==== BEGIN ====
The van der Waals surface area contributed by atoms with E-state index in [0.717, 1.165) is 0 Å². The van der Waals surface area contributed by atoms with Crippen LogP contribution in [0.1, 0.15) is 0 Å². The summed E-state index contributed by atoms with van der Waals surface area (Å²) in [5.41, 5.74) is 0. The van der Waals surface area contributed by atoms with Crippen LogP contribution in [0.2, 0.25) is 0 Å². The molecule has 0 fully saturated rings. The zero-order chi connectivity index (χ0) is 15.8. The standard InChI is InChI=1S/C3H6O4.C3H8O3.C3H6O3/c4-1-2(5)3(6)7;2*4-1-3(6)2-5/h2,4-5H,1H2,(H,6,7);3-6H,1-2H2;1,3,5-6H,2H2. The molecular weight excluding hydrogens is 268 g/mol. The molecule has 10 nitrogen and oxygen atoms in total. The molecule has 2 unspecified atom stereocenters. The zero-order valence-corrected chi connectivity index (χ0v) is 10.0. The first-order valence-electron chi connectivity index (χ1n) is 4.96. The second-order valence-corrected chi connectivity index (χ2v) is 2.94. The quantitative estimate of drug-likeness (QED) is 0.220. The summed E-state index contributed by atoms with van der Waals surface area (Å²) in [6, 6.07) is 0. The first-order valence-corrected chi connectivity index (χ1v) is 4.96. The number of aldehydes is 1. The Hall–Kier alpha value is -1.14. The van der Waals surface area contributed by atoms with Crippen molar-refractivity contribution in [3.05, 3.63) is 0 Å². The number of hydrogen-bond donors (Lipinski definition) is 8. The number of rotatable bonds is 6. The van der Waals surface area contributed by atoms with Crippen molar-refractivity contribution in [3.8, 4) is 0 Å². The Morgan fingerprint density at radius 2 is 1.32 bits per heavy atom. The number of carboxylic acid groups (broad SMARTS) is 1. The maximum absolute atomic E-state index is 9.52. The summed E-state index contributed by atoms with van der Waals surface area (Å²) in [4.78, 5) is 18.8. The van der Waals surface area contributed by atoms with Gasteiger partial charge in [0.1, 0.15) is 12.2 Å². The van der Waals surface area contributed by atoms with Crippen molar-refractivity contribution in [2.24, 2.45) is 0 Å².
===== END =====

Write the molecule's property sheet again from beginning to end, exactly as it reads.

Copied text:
The van der Waals surface area contributed by atoms with E-state index in [0.717, 1.165) is 0 Å². The van der Waals surface area contributed by atoms with Crippen LogP contribution in [0.1, 0.15) is 0 Å². The summed E-state index contributed by atoms with van der Waals surface area (Å²) in [5.41, 5.74) is 0. The van der Waals surface area contributed by atoms with Crippen LogP contribution in [0.2, 0.25) is 0 Å². The molecule has 0 fully saturated rings. The zero-order chi connectivity index (χ0) is 15.8. The standard InChI is InChI=1S/C3H6O4.C3H8O3.C3H6O3/c4-1-2(5)3(6)7;2*4-1-3(6)2-5/h2,4-5H,1H2,(H,6,7);3-6H,1-2H2;1,3,5-6H,2H2. The molecular weight excluding hydrogens is 268 g/mol. The molecule has 10 nitrogen and oxygen atoms in total. The molecule has 2 unspecified atom stereocenters. The zero-order valence-corrected chi connectivity index (χ0v) is 10.0. The first-order valence-electron chi connectivity index (χ1n) is 4.96. The second-order valence-corrected chi connectivity index (χ2v) is 2.94. The quantitative estimate of drug-likeness (QED) is 0.220. The summed E-state index contributed by atoms with van der Waals surface area (Å²) in [6, 6.07) is 0. The first-order valence-corrected chi connectivity index (χ1v) is 4.96. The number of aldehydes is 1. The Hall–Kier alpha value is -1.14. The van der Waals surface area contributed by atoms with Crippen molar-refractivity contribution in [3.05, 3.63) is 0 Å². The number of hydrogen-bond donors (Lipinski definition) is 8. The number of rotatable bonds is 6. The van der Waals surface area contributed by atoms with Crippen molar-refractivity contribution in [3.8, 4) is 0 Å². The Morgan fingerprint density at radius 2 is 1.32 bits per heavy atom. The number of carboxylic acid groups (broad SMARTS) is 1. The maximum absolute atomic E-state index is 9.52. The summed E-state index contributed by atoms with van der Waals surface area (Å²) in [4.78, 5) is 18.8. The van der Waals surface area contributed by atoms with Gasteiger partial charge in [0.1, 0.15) is 12.2 Å². The van der Waals surface area contributed by atoms with Crippen molar-refractivity contribution in [2.24, 2.45) is 0 Å².